Affirm Jewish History
Support the newest Jewish museum in the country. Become a member of the brand-new National Museum of American Jewish History, just opened on historic Independence Mall in Philadelphia. The five-story building includes over 1000 artifacts and opportunities for interactive viewing, emphasizing themes of immigration, freedom and achievement. Visitors can record their own family histories in a recording booth, and the interviews will be archived for public access.
Membership: Individual, $54: Dual, $72: Supporter, $180. National Museum of American Jewish History, 101 South Independence Mall East, Philadelphia, PA 19106-251; www.nmajh.org/join
Shmaltz Brewing celebrates its 14th year of brewing with the release of three Chanukah offerings: Jewbelation 14®, HE’BREW Holiday Gift Pack®, and barrel-aged Vertical Jewbelation®. Jewbelation 14® is brewed with 14 malts and 14 hops; Vertical Jewbelation® is a blend of all seven recipes of Jewbelation® barrel-aged in Sazerac 6-year rye whiskey barrels throughout 2010. HE’BREW Holiday Gift Pack® features all seven recipes of the award-winning Jewbelation® series (8-14) plus a bottle of the barrel-aged Vertical Jewbelation®. The eight-beer gift pack features a custom glass, Chanukah candles and a copy of “A Chanukah Prayer” by San Francisco stand-up comedian and cartoonist Michael Capozzola.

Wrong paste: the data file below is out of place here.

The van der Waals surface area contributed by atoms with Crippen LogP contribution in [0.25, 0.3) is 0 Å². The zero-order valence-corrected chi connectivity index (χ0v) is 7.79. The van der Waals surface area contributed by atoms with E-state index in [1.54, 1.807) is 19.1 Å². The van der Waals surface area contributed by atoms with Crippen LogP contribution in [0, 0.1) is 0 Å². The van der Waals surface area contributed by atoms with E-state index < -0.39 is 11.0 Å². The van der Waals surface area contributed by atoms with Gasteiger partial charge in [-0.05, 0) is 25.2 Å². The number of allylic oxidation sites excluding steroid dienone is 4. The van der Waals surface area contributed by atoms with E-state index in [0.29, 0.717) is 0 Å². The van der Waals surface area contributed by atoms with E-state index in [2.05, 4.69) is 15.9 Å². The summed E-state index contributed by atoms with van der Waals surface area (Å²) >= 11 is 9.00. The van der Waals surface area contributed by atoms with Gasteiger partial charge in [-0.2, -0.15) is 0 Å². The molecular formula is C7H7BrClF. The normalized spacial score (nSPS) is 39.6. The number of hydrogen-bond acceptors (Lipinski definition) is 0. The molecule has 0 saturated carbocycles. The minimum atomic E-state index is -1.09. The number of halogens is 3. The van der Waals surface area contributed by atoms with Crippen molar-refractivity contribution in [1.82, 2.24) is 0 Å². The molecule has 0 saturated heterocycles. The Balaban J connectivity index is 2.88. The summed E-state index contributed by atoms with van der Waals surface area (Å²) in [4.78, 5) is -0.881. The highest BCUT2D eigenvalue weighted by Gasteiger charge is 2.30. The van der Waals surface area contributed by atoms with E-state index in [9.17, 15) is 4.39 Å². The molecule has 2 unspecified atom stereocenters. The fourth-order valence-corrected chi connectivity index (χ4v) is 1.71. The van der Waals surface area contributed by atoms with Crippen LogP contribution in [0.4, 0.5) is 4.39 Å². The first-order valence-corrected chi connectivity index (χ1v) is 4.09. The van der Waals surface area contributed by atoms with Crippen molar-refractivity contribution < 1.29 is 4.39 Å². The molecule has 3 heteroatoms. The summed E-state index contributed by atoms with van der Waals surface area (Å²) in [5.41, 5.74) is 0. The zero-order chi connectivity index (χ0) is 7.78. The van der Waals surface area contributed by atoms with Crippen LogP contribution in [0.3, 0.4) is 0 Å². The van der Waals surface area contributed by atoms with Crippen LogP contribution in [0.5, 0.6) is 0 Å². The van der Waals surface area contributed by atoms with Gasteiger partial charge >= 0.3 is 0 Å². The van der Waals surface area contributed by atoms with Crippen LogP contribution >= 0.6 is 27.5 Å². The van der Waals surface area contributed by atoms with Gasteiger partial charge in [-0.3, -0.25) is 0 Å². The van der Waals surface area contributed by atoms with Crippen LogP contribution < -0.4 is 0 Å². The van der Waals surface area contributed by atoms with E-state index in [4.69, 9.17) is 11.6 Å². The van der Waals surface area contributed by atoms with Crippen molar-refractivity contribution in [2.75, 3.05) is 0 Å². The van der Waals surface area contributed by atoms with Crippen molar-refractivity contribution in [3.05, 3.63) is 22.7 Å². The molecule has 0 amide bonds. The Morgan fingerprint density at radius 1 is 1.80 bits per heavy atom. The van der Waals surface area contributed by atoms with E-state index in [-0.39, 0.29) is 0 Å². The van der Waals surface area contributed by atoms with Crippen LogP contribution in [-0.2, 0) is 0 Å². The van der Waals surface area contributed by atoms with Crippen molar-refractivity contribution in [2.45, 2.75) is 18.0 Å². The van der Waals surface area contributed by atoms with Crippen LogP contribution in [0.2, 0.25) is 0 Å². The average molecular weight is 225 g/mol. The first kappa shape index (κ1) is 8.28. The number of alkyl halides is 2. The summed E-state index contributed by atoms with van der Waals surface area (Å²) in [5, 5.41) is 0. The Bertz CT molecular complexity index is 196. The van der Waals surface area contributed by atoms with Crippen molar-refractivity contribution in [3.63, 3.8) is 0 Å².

See shmaltz.com for store locations. Prices range from $5.99 to $30.99.
Hear Elie Wiesel in Concert
Here’s a once-in-a-lifetime opportunity: This concert was born out of Elie Wiesel’s love for the melodies of his childhood. Take a friend along to hear the author, teacher and activist sing the songs that have stayed with him for life. He will be backed by an orchestra and choir conducted by Matthew Lazar, produced by Grammy Award-winner Phil Ramone.
“Elie Wiesel in Concert: Melodies and Stories from Long Ago,” Saturday, Dec. 18, 7:30 p.m., at the 92nd Street Y, $40.
Feed the Hungry
Celebrate light and miracles and make a charitable contribution. Consider Carmei Ha’ir, an innovative organization that helps the poor in Jerusalem, treating them with great dignity. Their soup kitchen in the heart of Jerusalem has the look and feel of a restaurant, but there’s no bill.
72 Agripas St., Jerusalem; or 1356 E. 19th St., Box 300713, Brooklyn, NY 11230; Carmeihair.org.il, POB, (718) 375-1900